USAID is a way for the US to gain influence over developing countries ­ a sort of neocolonialism ­ and to force open markets to US exports. The US, along with other countries of the North, maintains trade barriers and subsidies that make it cheaper to use domestically produced goods rather than import them from developing countries. Thus the developing countries of the South have to import goods from the US and the North and cannot sell their own goods to US and the North ­ adding to the burden of debt and dependency:
… promises of more money were tied to more conditions, which for many developing countries is another barrier to real development, as the conditions are sometimes favorable to the donor, not necessarily the recipient. Delhi-based Centre for Science and Environment commented on the U.S. conditional pledge of more money that:

 "Thus, status quo in world relations is maintained. Rich countries like the US continue to have a financial lever to dictate what good governance means and to pry open markets of developing countries for multinational corporations. Developing countries have no such handle for Northern markets, even in sectors like agriculture and textiles, where they have an advantage but continue to face trade barriers and subsidies. The estimated annual cost of Northern trade barriers to Southern economies is over US $100 billion, much more than what developing countries receive in aid." (Puppets on purse strings, Down To Earth, (Centre for Science and
 Environment) Vol 10, No 23, April 30, 2002)

Aid has been a foreign policy tool to aid the donor not the recipient
"AID appears to have established as a priority the importance of influencing domestic policy in the recipient countries" - Benjamin F. Nelson, International Affairs Budget: Framework for Assessing Relevance, Priority and Efficiency (Washington, DC: General Accounting Office, October 30, 1997).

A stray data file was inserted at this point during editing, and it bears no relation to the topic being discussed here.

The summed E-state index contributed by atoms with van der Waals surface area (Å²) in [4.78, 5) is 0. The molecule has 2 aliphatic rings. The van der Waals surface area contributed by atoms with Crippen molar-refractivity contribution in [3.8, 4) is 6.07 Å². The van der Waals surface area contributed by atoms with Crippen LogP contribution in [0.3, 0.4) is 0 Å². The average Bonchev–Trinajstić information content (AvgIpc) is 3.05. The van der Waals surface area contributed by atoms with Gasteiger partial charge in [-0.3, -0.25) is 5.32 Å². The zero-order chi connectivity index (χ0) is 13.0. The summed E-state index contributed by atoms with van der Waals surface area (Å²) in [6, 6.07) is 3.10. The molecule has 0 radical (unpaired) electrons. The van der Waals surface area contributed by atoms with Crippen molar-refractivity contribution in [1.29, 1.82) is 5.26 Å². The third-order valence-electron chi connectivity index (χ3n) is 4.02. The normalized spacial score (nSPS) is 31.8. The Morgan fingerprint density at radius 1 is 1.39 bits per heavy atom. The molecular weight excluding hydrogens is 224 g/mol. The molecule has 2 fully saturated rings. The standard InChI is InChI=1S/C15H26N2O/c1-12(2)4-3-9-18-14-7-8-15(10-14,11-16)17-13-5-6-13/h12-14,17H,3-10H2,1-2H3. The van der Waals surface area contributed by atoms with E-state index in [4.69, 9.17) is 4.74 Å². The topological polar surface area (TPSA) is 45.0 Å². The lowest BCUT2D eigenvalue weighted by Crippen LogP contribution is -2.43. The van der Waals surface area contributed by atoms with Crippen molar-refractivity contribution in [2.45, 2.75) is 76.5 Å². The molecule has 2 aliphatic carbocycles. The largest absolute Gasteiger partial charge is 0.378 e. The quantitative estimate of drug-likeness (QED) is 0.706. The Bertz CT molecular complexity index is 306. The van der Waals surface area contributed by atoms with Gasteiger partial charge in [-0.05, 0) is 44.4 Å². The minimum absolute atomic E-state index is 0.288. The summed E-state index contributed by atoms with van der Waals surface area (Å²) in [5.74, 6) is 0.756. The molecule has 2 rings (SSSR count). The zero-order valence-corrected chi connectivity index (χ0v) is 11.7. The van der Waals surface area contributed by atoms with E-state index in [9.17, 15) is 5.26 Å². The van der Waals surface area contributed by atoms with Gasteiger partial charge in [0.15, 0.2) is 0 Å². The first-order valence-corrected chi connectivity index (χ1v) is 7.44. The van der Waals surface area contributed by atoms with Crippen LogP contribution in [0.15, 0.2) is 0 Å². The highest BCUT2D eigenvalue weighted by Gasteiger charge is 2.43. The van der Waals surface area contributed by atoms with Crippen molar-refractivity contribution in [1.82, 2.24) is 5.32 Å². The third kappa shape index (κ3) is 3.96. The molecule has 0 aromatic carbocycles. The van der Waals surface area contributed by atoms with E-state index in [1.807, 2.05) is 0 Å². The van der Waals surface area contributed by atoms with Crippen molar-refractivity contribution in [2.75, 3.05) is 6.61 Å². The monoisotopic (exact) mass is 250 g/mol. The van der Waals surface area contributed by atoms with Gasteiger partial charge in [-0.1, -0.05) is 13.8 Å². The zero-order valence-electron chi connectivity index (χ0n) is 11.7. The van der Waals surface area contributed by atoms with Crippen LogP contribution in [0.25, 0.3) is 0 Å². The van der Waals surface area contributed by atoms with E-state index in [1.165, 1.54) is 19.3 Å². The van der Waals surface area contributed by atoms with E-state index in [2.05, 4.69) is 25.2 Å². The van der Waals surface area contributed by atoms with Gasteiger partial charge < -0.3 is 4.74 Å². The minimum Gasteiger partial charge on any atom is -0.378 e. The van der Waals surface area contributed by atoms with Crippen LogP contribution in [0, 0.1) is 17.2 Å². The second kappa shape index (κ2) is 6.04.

One of the root causes of poverty lies in the powerful nations that have formulated most of the trade and aid policies today, which are more to do with maintaining dependencies on industrialized nations, providing sources of cheap labor and cheaper goods for populations back home and increasing personal wealth, and maintaining power over others in various ways. … so-called lending and development schemes have done next to nothing to help poorer nations progress.

When is aid not aid? When it’s a loan tied to buying US goods and services. "The OECD said that US aid was still overwhelmingly ‘tied’ to the purchase of American exports, or delivered directly in food aid ­ both of which have repeatedly been criticised by development experts." (‘OECD urges US to improve delivery of aid’, Financial Times, 23 October 2002)